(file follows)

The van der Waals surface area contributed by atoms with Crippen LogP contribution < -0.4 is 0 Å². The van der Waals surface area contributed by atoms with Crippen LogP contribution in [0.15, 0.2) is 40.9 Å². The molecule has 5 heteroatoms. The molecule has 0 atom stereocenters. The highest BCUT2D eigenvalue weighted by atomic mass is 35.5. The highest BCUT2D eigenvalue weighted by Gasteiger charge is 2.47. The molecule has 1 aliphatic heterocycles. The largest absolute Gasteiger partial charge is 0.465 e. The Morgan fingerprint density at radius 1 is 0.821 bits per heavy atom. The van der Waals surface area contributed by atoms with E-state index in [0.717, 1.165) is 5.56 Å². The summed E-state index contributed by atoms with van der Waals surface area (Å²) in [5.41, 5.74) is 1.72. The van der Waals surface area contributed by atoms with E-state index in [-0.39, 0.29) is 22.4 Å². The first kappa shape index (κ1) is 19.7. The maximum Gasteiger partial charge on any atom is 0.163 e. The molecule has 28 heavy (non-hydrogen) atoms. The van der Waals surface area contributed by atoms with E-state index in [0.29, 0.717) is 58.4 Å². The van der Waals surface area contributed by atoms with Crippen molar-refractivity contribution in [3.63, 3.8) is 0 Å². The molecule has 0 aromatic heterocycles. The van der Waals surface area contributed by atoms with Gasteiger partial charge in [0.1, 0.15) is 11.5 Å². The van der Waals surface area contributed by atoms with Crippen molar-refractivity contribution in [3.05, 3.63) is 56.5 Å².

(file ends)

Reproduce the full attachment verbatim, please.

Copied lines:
The van der Waals surface area contributed by atoms with Crippen LogP contribution < -0.4 is 0 Å². The van der Waals surface area contributed by atoms with Crippen LogP contribution in [0.15, 0.2) is 40.9 Å². The molecule has 5 heteroatoms. The molecule has 0 atom stereocenters. The highest BCUT2D eigenvalue weighted by atomic mass is 35.5. The highest BCUT2D eigenvalue weighted by Gasteiger charge is 2.47. The molecule has 1 aliphatic heterocycles. The largest absolute Gasteiger partial charge is 0.465 e. The Morgan fingerprint density at radius 1 is 0.821 bits per heavy atom. The van der Waals surface area contributed by atoms with E-state index in [0.717, 1.165) is 5.56 Å². The summed E-state index contributed by atoms with van der Waals surface area (Å²) in [5.41, 5.74) is 1.72. The van der Waals surface area contributed by atoms with E-state index in [-0.39, 0.29) is 22.4 Å². The first kappa shape index (κ1) is 19.7. The maximum Gasteiger partial charge on any atom is 0.163 e. The molecule has 28 heavy (non-hydrogen) atoms. The van der Waals surface area contributed by atoms with E-state index in [0.29, 0.717) is 58.4 Å². The van der Waals surface area contributed by atoms with Crippen molar-refractivity contribution in [3.63, 3.8) is 0 Å². The molecule has 0 aromatic heterocycles. The van der Waals surface area contributed by atoms with Gasteiger partial charge in [0.1, 0.15) is 11.5 Å². The van der Waals surface area contributed by atoms with Crippen molar-refractivity contribution in [3.05, 3.63) is 56.5 Å².